I have lots of internal debates on the recent trend towards blogs covering formal publications and vice versa. As an example, over the winter break I happened to pick up a copy of the Economist – a obviously great publication – to read a summary of the recent debates on evaluating Jeffrey Sachs’ Millennium Village Projects. The debate itself did not play out at a big conference, well, it probably has, but the article was tracking the discussion on the World Bank’s impact evaluation blog, written in part by IPA affiliate David McKenzie. In this one case I happen to have read the full debate beforehand – perhaps the only moment in my life when I’ve been a half step ahead of such a publication. Just struck me as odd that this implies that for nearly every article in the entire publication there are more than a few people thinking wow, the Economist is a few months behind on this one.. The debate itself is worth reading, if you’re into that sort of thing.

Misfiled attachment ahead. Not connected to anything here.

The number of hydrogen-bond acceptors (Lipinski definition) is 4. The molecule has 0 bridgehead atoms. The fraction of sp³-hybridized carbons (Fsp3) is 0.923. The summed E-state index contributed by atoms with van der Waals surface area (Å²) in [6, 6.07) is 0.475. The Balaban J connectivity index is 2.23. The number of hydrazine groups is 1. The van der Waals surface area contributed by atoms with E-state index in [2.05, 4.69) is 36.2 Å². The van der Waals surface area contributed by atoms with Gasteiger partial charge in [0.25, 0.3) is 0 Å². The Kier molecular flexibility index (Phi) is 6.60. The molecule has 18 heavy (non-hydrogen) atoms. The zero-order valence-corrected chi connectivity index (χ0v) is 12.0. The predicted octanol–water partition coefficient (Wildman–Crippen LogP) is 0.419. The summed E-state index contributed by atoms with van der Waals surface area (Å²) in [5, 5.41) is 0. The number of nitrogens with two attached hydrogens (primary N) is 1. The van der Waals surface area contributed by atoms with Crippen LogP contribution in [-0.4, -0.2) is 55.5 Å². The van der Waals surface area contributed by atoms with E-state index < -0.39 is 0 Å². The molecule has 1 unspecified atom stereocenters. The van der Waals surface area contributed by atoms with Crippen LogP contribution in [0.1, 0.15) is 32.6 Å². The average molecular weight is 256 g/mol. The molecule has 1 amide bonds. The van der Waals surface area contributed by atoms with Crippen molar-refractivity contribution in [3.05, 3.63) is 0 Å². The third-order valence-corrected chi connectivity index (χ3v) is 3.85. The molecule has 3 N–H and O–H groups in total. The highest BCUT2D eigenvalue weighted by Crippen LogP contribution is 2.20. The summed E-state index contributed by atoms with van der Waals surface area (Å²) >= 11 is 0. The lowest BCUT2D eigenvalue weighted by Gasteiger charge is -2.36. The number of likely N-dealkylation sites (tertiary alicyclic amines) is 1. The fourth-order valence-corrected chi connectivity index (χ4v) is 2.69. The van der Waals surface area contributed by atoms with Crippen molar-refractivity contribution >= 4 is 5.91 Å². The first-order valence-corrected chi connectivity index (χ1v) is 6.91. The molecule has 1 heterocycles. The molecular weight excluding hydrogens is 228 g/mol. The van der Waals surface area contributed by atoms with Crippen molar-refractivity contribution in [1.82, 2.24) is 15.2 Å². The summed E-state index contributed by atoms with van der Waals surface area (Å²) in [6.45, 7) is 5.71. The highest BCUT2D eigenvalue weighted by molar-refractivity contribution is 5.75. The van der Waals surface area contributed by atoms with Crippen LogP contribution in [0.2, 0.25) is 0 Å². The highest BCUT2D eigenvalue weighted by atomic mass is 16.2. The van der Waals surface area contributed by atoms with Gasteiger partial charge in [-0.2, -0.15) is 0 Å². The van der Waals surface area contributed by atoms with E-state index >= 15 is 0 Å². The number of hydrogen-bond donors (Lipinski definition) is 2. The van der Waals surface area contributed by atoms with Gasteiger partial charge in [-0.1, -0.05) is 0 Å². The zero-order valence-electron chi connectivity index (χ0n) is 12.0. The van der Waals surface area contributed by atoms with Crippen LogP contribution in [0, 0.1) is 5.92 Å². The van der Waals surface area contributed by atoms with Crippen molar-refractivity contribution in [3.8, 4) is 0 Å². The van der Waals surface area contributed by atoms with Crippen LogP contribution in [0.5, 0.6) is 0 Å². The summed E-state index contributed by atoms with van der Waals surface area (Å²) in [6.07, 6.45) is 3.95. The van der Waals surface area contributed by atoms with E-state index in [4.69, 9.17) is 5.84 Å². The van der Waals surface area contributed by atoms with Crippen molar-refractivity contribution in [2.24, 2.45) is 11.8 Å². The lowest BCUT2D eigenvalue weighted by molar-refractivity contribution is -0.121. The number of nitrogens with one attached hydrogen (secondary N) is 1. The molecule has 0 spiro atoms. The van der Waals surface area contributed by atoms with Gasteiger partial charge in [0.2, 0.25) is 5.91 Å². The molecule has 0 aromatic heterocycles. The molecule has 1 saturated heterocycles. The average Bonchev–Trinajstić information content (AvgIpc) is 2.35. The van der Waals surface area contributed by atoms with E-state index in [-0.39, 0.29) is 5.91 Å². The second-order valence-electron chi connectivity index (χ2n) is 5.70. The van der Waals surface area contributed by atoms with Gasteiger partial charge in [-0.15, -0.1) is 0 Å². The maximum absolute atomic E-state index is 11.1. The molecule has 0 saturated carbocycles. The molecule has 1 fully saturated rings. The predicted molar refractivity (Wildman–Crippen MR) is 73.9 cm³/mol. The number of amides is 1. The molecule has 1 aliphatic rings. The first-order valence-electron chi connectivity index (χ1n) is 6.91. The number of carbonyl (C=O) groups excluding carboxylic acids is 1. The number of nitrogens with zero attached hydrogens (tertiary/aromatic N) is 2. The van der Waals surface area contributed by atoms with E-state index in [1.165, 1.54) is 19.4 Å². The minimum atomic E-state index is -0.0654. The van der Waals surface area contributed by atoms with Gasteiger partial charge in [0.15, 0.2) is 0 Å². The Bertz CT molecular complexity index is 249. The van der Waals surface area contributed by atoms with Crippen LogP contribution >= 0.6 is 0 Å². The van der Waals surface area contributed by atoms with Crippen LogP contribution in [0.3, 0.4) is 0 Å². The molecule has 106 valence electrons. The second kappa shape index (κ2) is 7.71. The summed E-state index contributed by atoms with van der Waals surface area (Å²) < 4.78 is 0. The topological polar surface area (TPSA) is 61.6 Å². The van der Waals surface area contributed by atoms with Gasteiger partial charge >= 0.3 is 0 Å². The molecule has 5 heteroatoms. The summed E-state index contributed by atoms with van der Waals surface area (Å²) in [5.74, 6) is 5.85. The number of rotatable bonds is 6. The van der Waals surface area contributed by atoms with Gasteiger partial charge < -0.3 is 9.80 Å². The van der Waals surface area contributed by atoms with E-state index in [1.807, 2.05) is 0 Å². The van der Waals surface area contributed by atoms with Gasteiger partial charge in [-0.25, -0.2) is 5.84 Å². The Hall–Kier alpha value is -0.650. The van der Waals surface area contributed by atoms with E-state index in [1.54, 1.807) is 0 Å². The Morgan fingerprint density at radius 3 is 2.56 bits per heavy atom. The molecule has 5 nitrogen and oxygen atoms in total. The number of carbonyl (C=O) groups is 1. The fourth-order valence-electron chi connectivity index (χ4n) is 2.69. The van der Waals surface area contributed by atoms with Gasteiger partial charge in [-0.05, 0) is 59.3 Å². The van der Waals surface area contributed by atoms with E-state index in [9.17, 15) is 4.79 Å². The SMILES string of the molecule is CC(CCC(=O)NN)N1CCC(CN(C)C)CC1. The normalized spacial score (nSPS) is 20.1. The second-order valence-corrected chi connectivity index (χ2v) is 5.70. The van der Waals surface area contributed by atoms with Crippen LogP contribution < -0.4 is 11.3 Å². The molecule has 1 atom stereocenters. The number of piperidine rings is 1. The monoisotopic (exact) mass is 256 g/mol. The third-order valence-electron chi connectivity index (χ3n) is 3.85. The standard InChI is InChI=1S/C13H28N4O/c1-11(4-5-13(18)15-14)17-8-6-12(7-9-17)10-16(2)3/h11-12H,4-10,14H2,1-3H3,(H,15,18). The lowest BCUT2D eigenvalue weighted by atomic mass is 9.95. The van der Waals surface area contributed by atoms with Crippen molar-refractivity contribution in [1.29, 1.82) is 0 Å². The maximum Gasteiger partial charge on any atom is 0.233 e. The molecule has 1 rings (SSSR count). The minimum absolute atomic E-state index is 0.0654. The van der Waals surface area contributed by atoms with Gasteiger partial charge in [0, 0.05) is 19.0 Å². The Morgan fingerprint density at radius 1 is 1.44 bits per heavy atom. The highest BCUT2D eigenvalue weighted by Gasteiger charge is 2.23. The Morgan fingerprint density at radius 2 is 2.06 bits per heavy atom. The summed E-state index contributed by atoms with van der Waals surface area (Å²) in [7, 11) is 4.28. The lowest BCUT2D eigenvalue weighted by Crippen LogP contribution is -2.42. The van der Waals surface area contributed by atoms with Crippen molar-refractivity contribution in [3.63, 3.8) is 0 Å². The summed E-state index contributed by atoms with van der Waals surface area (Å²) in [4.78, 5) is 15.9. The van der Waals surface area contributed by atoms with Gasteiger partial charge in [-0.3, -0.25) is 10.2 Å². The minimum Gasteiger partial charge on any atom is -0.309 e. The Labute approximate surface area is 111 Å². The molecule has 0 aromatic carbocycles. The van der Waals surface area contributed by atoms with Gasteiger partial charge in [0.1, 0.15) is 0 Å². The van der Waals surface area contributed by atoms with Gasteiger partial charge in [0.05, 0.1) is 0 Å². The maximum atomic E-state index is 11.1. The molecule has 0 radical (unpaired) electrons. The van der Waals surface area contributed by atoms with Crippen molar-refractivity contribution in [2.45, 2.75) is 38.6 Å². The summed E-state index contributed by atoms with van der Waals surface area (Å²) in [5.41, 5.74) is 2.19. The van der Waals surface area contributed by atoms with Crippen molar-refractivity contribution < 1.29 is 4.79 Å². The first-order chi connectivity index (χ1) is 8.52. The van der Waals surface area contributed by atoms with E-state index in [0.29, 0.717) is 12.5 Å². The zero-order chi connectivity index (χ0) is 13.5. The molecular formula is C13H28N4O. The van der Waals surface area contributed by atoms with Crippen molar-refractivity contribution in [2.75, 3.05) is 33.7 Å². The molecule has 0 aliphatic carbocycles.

All that is to preface saying that this is a post about an article from another famed publication, The Atlantic. I’ve recently been mentioning this article to so many people I figured I might as well post it here, even if it’s two months old. It’s an article on meta-research – perhaps the driest realm imaginable to some – but a great introduction into the inquiries of how we know what we know, how science and academia and business are all so closely intertwined, and how minor adjustments to small underlying assumptions can turn great research findings on their head. Dr. Ionnidis set up a lab in Greece to crunch big numbers and keep the clinical trials industry honest – and they, as a scientific community, seem to have embraced his oversight. Best news coming out of his work is that we should really trust very little of the “evidence” produced by all these nutritional / health trials; common sense reigns again!